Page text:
Do you also like to eat carrots? Mah---g--a-rin -a--a -ar-t- Mahilig ka rin ba sa karot? M-h-l-g k- r-n b- s- k-r-t- ---------------------------- Mahilig ka rin ba sa karot? 0
Do you also like to eat broccoli? Mah--ig--a -in-ba-s--Br-k-l-? Mahilig ka rin ba sa Brokoli? M-h-l-g k- r-n b- s- B-o-o-i- ----------------------------- Mahilig ka rin ba sa Brokoli? 0
Do you also like to eat peppers? M-hi-ig--- --- -a--a -i--n- p-l-? Mahilig ka rin ba sa siling pula? M-h-l-g k- r-n b- s- s-l-n- p-l-? --------------------------------- Mahilig ka rin ba sa siling pula? 0
I don’t like onions. A-o-o----s-b-y--. Ayoko ng sibuyas. A-o-o n- s-b-y-s- ----------------- Ayoko ng sibuyas. 0
I don’t like olives. A-oko--g --ib-. Ayoko ng olibo. A-o-o n- o-i-o- --------------- Ayoko ng olibo. 0
I don’t like mushrooms. A---- n- -abu-e. Ayoko ng kabute. A-o-o n- k-b-t-. ---------------- Ayoko ng kabute. 0

Tonal Languages

Most of all the languages spoken worldwide are tonal languages. With tonal languages, the pitch of the tones is crucial. They determine what meaning words or syllables have. Thus, the tone belongs firmly to the word. Most of the languages spoken in Asia are tonal languages. For example, Chinese, Thai and Vietnamese. There are also various tonal languages in Africa. Many indigenous languages in America are tonal languages as well. Indo-European languages mostly contain only tonal elements. This applies to Swedish or Serbian, for example. The number of tone pitches is varied in individual languages. Four different tones are distinguishable in Chinese. With this, the syllable ma can have four meanings. They are mother, hemp, horse and to rant . Interestingly, tonal languages also impact our hearing. Studies on absolute hearing have shown this. Absolute hearing is the ability to identify heard tones accurately. Absolute hearing occurs very rarely in Europe and North America. Fewer than 1 in 10,000 people have it. It's different with native speakers of Chinese. Here, 9 times as many people have this special ability. We all had absolute hearing when we were infants. We used it to learn to speak correctly. Unfortunately, most people lose it later on. The pitch of tones is also important in music. This is especially true for cultures that speak a tonal language. They must adhere to the melody very precisely. Otherwise a beautiful love song comes out as an absurd song!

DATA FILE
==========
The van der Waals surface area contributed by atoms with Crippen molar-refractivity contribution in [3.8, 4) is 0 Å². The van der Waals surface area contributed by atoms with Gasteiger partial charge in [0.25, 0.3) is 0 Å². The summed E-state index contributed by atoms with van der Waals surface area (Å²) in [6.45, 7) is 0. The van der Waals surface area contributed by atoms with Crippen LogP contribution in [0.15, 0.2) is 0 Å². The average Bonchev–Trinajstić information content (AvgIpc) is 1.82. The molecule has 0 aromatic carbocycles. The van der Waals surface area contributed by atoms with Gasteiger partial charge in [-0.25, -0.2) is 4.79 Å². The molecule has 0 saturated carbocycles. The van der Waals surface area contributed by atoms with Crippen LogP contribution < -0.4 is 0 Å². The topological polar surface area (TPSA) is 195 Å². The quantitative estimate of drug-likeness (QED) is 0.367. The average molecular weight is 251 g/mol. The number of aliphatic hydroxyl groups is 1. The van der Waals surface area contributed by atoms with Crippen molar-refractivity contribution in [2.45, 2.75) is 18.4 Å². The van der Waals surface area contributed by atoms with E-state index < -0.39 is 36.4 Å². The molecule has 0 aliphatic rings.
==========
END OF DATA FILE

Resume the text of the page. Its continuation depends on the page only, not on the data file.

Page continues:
Did you know?
Punjabi is counted among the Indo-Iranian languages. It is spoken natively by 130 million people. The majority of those people live in Pakistan. However, it is also spoken in the Indian state of Punjab. Punjabi is hardly ever used as a written language in Pakistan. It is different in India because there the language holds an official status. Punjabi is written in its own script. It also has a very long literary tradition. Texts have been found that are almost 1000 years old. Punjabi is also very interesting from a phonological point of view. This is because it is a tonal language. In tonal languages, the pitch of the accented syllable changes their meaning. In Punjabi, the accented syllable can take on three different pitches. That is very unusual for Indo-European languages. That makes Punjabi that much more appealing!